Getting a toddler or preschooler ready to go outside can be quite the hassle. This is even more the case when one or two teachers must prepare a whole class of children to go outside.

Here’s a simple trick your child can learn to enable them to independently put their coat on.

How young is too young? I learned this trick from a preschooler whose parents taught him to put on his coat this way. Then, when my daughter was one and a half years old and desiring independence, I tried teaching her. Within a few days she was happily putting on her coat all by herself (though I still had to do the zipper).



The Coat Flip Trick


  1. Place the unzipped coat on the floor or a low ottoman with the hood towards your child.
  2. Direct your child to put their arms into the sleeves of the coat.
  3. Help your child lift their arms straight in the air, flipping their coat over their head.
  4. Assist your child with doing up the coat zipper or buttons as needed.


There you have it. A simple little trick to make your day go so much smoother.


Add A Little – 1 Year Old Curriculum – Unit 1

Open and Shut

Vocabulary: Open, Shut, Hiding, Lid

Disclaimer: All activities require adult supervision and discretion. Read more…

Want to learn more about Add A Little Curriculum? Check out the Parent / Teacher Guide

Let’s Wiggle

Big Box Hide and Seek


  • One or two of your child’s favourite toys
  • One cardboard box big enough for your child’s favourite toy to fit in
  • Or (even better) one cardboard box big enough for your child to hide in


  • Consider making the box easier for your child to open and close. To do this, remove two of the flaps from the opening leaving only the largest two flaps.
  • Place your child’s favourite toy in the box.

Time to Play:

  • Open the box just enough for your child to see that their toy is hiding inside, then encourage them to open it and retrieve their toy.
  • Laugh with your child while making the toy say, “Boo!”
  • Place another toy in the box for your child to find.


  • If you have a big box, encourage your child to crawl into the box and pop out saying, “Boo!”

Let’s Explore

Lids and Containers


  • Various non-breakable containers and lids. Consider recyclable items such as:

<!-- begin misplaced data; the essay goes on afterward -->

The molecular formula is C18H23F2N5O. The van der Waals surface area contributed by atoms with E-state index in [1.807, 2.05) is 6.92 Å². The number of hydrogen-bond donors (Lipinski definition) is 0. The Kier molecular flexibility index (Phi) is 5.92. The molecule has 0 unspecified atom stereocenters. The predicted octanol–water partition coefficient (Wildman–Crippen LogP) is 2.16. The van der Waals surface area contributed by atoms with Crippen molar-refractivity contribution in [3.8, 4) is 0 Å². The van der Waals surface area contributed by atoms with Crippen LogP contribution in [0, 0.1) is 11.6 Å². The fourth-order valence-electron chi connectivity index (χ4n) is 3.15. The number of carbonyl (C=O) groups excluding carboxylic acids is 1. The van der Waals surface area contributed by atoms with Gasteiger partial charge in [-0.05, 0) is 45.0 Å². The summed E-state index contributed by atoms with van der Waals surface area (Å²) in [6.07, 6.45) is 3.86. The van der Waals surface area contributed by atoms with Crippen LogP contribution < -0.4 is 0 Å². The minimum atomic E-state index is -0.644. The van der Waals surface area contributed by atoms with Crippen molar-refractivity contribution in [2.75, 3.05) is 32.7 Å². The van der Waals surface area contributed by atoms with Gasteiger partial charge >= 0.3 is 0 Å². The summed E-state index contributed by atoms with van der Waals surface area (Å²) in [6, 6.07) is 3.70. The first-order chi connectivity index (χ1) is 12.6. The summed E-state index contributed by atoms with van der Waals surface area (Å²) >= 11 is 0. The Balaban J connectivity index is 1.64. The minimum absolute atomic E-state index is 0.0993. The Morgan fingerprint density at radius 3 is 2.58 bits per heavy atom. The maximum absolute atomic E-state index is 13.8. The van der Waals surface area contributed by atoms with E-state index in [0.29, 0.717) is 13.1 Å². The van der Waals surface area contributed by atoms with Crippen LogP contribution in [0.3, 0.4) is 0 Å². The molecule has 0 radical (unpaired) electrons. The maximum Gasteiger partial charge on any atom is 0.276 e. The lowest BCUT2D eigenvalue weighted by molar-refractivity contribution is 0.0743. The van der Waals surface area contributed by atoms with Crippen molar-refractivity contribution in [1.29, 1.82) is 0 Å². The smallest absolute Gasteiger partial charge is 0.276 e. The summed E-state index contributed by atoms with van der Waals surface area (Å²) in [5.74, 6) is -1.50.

• Yogurt container with lid
    • Cream cheese container with lid
    • Grated parmesan cheese container with lid
    • Box with lid
    • Cookie tin with lid
  • Tips:
    • The lids don’t have to be the originals. Rather look for something that is easy to place on top of the container without becoming stuck.
    • Beware of lids that are small enough to be choking hazards.


  • Place various containers with matching lids on the ground.

Time to Play:

  • Sit down with your child and show them which lids go with which containers.
  • Encourage them to try.

Let’s Sing

Open and Shut Them

Let’s Read

Where’s Spot

By: Eric Hill

Let’s Sing a

Christian Song

He’s Got the Whole World in His Hands

Words and Actions for He’s Got the Whole World in His Hands


Add A Little – 1 Year Old Curriculum – Intro

Parent / Teacher Guide



Why name a curriculum “Add A Little”? Because that’s exactly what this curriculum is designed to do – add a little enhancement to your child’s development by providing ideas and activities for you to do with them. This light curriculum was developed with the busy parent or caretaker in mind. It is divided into monthly units of repeatable activities.


Activities For 1 Year Olds

Every 1 year old develops at a different pace. The Add A Little 1 Year Old Curriculum is designed to be easily adapted to your toddler’s developmental level and interests. Units 1-5 target children aged 12-18 months while units 6-10 focus more on activities of interest to children aged 18-23 months. Units 11-12 are optional Christmas and Easter themed units designed to hold appeal for ages 12-23 months.

Check out the Tips for Success below.



To keep things easier for you, most of the materials used in the Add A Little 1 Year Old Curriculum are things you likely already have or can access inexpensively. Some activities call for recyclables. If you don’t already, I recommend washing and collecting various recyclable items since they can make excellent toys. More specifically, recyclable materials you will need this year include:

  • Paper towel tube (or a couple of toilet paper tubes)
  • One aluminum pie tin or similar (holes in it are fine)
  • Several plastic containers with lids from things such as yogurt, margarine, grated parmesan cheese, or cream cheese
    • (Watch out for lids that are too small, thus creating a choking hazard.)